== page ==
- UC Santa Cruz
- The Arts
Filmmakers bring unique environmental activism to WVU
What do you get when you mix mountaintop removal activism with sex education? The answer can be found in the “Here Come the Ecosexuals! Tour,” which visits the West Virginia University campus on Sept. 1 and 2.
Beth Stephens and Annie Sprinkle, artists, educators, filmmakers and activists, are touring with their film about mountaintop removal coal mining destruction in Appalachia titled Goodbye Gauley Mountain: An Ecosexual Love Story. WVU Libraries is hosting the programming.
Over their two-day visit, they will hold four events to educate and have public dialogs that advance diversity initiatives, cultural awareness and responsibility, and provide outreach and awareness to students and the public about women’s issues, sexual orientation and health, and the environment.
They have reserved Sept. 1 to participate in classroom lectures.
On Sept. 2, from 1-3 p.m., the duo will facilitate a free sidewalk sex clinic in front of the Mountainlair (inside in case of rain) attended by several local and regional sex educators.
At 7:30 p.m., the filmmakers will introduce a screening of Goodbye Gauley Mountain: An Ecosexual Love Story in the Mountainlair’s Gluck Theater and lead a discussion afterwards. Free pizza will be provided by the WVU Office of Multicultural Programs.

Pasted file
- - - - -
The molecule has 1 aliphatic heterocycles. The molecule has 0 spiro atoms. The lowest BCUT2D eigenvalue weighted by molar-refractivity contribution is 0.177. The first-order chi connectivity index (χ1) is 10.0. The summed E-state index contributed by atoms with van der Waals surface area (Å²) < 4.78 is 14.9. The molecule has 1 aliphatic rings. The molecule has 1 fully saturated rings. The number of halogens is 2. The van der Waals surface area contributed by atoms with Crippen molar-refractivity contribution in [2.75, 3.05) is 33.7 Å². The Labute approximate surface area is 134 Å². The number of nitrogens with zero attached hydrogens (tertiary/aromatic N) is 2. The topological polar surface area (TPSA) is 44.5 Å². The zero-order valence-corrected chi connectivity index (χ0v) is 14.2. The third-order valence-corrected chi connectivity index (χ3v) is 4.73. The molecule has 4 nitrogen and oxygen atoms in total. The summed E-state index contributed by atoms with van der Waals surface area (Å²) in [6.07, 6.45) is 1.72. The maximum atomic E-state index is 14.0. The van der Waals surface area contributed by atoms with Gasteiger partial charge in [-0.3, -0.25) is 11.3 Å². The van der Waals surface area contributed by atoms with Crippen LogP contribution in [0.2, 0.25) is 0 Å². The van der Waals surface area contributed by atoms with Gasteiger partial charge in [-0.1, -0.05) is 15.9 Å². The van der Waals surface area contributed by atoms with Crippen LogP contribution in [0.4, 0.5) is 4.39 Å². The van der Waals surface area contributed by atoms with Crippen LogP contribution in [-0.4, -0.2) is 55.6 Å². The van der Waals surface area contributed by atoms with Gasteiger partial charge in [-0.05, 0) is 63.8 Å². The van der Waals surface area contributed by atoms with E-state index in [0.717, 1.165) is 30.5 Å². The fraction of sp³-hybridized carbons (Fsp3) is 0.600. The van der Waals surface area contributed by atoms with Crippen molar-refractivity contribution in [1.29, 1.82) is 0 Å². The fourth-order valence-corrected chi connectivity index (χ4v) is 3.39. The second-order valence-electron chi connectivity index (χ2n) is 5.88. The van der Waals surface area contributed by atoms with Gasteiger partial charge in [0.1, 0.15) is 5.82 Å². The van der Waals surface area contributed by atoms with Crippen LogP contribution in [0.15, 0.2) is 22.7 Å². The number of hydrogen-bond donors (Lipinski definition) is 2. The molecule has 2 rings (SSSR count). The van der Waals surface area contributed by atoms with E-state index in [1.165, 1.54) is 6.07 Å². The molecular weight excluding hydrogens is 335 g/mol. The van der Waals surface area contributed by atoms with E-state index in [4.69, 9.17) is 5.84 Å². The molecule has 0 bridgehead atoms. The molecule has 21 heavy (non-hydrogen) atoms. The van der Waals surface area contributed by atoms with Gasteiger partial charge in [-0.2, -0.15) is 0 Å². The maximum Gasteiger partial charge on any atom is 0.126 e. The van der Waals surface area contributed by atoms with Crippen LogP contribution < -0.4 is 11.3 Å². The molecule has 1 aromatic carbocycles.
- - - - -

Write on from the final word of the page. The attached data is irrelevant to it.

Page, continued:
On the group’s website, they describe Goodbye Gauley Mountain: An Ecosexual Love Story as “the true tale of the two San Francisco ‘ecosexual’ artist-lovers who join forces with environmental activists in trying to stop a destructive form of mining. This David-and-Goliath struggle for survival in the coalfields is narrated through an autobiographical family visit home.”
Stephens, a West Virginia native, is an interdisciplinary artist, activist and educator who has explored themes of sexuality, gender, queerness and feminism through art for more than 20 years. She is a professor of art at University of California, Santa Cruz and a Ph.D. candidate in performance studies at University of California, Davis.
Sprinkle is an internationally known multimedia artist whose work is often studied in History of Performance Art classes, gender studies and film studies at major universities and colleges. She is a popular visiting artist who holds a Ph.D. in human sexuality.
These events are part of the Libraries’ Talking Publicly Symposium and are co-sponsored by the Office of Multicultural Programs, the Center for Women’s and Gender Studies, Division of Diversity, Equity, & Inclusion, SPECTRUM, WellWVU, and the Morgantown Farmer’s Market.
The WVU Libraries received a Diversity for Equity grant from the West Virginia Higher Education Policy Commission and the West Virginia Council for Community & Technical College Education.
To learn more, visit the WVU Calendar or contact Beth Jane Toren, media, religious studies, and research services librarian, at 304-293-0336 or firstname.lastname@example.org.
CONTACT: Monte Maxwell, development representative, WVU Libraries